one of which took its course up the harbour. Its I think I formerly read in Dampier, or some progressive motion was slow and unequal, not other voyager, that a spout, in its progressive in a strait line, but, as it were, by jerks or motion, went over a ship becalmed, on the starts. When just by the wharf, I stood about coast of Guinea, and first threw her down on one hundred yards from it. There appeared one side, carrying away her foremast, then in the water a circle of about twenty yards suddenly whipped her up, and threw her diameter, which, to me, had a dreadful, though down on the other side, carrying away her pleasing appearance. The water in this cir mizen-mast, and the whole was over in an in-cle was violently agitated, being whisked stant. I suppose the first mischief was done about, and carried up into the air with great by the fore-side of the whirl, the latter by the rapidity and noise, and reflected a lustre, as hinder-side, their motion being contrary. if the sun shined bright on that spot, which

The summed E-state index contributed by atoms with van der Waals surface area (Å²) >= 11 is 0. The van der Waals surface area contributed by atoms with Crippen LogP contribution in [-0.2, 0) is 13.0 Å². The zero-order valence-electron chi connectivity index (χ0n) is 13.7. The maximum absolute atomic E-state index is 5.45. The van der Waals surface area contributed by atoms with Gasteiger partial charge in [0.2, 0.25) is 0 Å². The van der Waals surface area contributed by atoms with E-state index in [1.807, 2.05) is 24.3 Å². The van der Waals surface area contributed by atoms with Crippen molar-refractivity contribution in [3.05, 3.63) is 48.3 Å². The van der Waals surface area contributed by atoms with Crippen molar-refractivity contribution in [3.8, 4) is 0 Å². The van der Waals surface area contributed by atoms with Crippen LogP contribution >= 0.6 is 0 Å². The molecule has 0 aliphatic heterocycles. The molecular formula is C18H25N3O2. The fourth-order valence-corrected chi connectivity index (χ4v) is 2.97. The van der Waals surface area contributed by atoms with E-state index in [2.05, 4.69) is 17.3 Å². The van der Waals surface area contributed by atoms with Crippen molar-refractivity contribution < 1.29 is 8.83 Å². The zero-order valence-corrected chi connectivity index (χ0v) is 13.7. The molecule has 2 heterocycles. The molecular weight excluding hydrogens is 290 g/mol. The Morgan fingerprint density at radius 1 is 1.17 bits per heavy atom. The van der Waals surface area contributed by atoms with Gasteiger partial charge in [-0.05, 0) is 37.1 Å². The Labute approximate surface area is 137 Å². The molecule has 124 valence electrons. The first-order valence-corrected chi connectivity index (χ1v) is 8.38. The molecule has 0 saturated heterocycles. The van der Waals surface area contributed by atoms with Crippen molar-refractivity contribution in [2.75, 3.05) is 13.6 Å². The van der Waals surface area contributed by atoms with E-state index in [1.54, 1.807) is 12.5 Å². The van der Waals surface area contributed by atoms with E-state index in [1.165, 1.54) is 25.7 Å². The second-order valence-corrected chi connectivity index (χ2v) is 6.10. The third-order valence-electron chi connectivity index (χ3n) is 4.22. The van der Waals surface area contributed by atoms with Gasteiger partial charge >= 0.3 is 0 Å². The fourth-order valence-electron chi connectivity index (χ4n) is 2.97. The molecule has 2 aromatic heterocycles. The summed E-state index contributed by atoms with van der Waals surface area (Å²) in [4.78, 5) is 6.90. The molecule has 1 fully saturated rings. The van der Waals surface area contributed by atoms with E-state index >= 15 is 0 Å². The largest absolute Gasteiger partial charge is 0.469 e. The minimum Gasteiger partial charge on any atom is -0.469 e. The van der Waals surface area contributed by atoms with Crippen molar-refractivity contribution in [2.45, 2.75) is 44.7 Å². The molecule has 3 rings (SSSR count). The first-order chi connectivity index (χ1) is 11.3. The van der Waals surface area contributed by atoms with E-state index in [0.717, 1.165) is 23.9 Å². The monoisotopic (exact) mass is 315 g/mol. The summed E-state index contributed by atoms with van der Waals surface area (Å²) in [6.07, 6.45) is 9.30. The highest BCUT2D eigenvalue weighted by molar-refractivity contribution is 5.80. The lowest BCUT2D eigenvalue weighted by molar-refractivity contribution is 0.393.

I suppose a whirlwind, or spout, may be was more conspicuous, as there appeared a stationary, when the concurring winds are dark circle around it. When it made the equal; but if unequal, the whirl acquires a shore, it carried up with the same violence progressive motion, in the direction of the shingles, staves,* large picces of the roofs of strongest pressure.

houses, &c. and one small wooden house it When the wind that gives the progressive lifted entire from the foundation on which it motion becomes stronger below than above, stood, and carried it to the distance of fouror above than below, the spout will be bent, teen feet, where it settled without breaking and, the cause ceasing, straiten again, or oversetting; and, what is remarkable,

Your queries, towards the end of your pa- though the whirlwind 'moved from west to per, appear judicious, and worth considering. cast, the house moved from east to west.At present I am not furnished with facts suff- Txo or three negroes and a white woman, cient to make any pertinent answer to them were killed by the fall of timber, which it carand this paper has already a sufficient quan- ried up into the air and dropped again. After tity of conjecture.